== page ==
begin = get_piece(contents, "dtstart")
abstract = get_piece(contents, "summary")
finish = get_piece(contents, "dtend")
finish = begin + get_piece(contents, "duration")
return Event(begin=begin, finish=finish, abstract=abstract, timezone=timezone)
Since it’s helpful to have the occasions in your native time zone reasonably than UTC, this makes use of the native timezone:
my_timezone = tz.gettz()
Event(begin=datetime.datetime(2020, eight, 25, 22, Zero, tzinfo=tzutc()), finish=datetime.datetime(2020, eight, 25, 23, Zero, tzinfo=tzutc()), timezone=tzfile('/and so forth/localtime'), abstract='Busy')
Now that the occasions are actual Python objects, they actually ought to have some further data. Luckily, it’s potential so as to add strategies retroactively to courses.
But figuring which day an occasion occurs is just not that apparent. You want the day within the native timezone:
offset = self.timezone.utcoffset(self.begin)
mounted = self.begin + offset
Event.day = property(day)
Events are at all times represented internally as begin/finish, however figuring out the period is a helpful property. Duration can be added to the present class:
return self.finish - self.begin
Event.period = property(period)
Now it’s time to convert all occasions into helpful Python objects:
all_events = [from_calendar_event_and_timezone(raw_event, my_timezone)
for raw_event in raw_events]
All-day occasions are a particular case and possibly much less helpful for analyzing life. For now, you possibly can ignore them:
# ignore all-day occasions
all_events = [occasion for occasion in all_events if not kind(occasion.begin) == datetime.date]
Events have a pure order—figuring out which one occurred first might be helpful for evaluation:
all_events.kind(key=lambda ev: ev.begin)
Now that the occasions are sorted, they are often damaged into days:
events_by_day = collections.defaultdict(listing)
for occasion in all_events:
And with that, you will have calendar occasions with dates, period, and sequence as Python objects.
Reporting in your life in Python
Now it’s time to write reporting code! It is enjoyable to have eye-popping formatting with correct headers, lists, essential issues in daring, and so forth.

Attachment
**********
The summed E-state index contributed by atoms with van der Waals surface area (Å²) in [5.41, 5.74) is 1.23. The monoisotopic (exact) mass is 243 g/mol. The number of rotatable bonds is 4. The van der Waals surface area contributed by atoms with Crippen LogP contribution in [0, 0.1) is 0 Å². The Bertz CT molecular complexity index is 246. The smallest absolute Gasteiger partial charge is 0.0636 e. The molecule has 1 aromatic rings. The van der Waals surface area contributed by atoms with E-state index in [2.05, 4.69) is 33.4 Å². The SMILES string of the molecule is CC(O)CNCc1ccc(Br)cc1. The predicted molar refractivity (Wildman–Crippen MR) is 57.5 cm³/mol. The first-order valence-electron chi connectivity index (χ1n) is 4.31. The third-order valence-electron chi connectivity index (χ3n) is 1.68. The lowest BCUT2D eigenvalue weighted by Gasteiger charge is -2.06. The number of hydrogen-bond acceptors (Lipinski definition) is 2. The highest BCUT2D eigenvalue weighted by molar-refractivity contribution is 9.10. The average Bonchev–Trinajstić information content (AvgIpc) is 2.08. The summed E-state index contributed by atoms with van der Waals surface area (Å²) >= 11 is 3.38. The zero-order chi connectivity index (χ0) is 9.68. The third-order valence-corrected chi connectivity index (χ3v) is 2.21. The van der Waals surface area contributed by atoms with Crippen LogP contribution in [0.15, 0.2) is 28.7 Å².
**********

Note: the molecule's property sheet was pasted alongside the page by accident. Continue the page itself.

This means HTML and a few HTML templating. I like to make use of Chameleon:
template_content = """
<div tal:repeat="merchandise gadgets">
<h2 tal:content material="merchandise">Day</h2>
<li tal:repeat="occasion merchandise"><span tal:replace="occasion">Thing</span></li>
One cool characteristic of Chameleon is that it’s going to render objects utilizing its
html methodology. I’ll use it in two methods:
- The abstract shall be in daring
- For most occasions, I’ll take away the abstract (since that is my private data)
offset = my_timezone.utcoffset(self.begin)
mounted = self.begin + offset
start_str = str(mounted).cut up("+")[Zero]
abstract = self.abstract
if abstract != "Busy":
abstract = "<REDACTED>"
return f"<b>summary[:30]</b> -- (self.duration)"
Event.__html__ = __html__
In the curiosity of brevity, the report shall be sliced into sooner or later’s price.
from IPython.show import HTML
template = chameleon.PageTemplate(template_content)
html = template(gadgets=itertools.islice(events_by_day.gadgets(), three, four))
When rendered, it should look one thing like this:
- <REDACTED> — 2020-08-25 08:30:00 (Zero:45:00)
- <REDACTED> — 2020-08-25 10:00:00 (1:00:00)
- <REDACTED> — 2020-08-25 11:30:00 (Zero:30:00)
- <REDACTED> — 2020-08-25 13:00:00 (Zero:25:00)
- Busy — 2020-08-25 15:00:00 (1:00:00)
- <REDACTED> — 2020-08-25 15:00:00 (1:00:00)
- <REDACTED> — 2020-08-25 19:00:00 (1:00:00)
- <REDACTED> — 2020-08-25 19:00:12 (1:00:00)
Endless choices with Python and Jupyter
This solely scratches the floor of what you are able to do by parsing, analyzing, and reporting on the information that varied internet companies have on you.
Why not strive it along with your favourite service?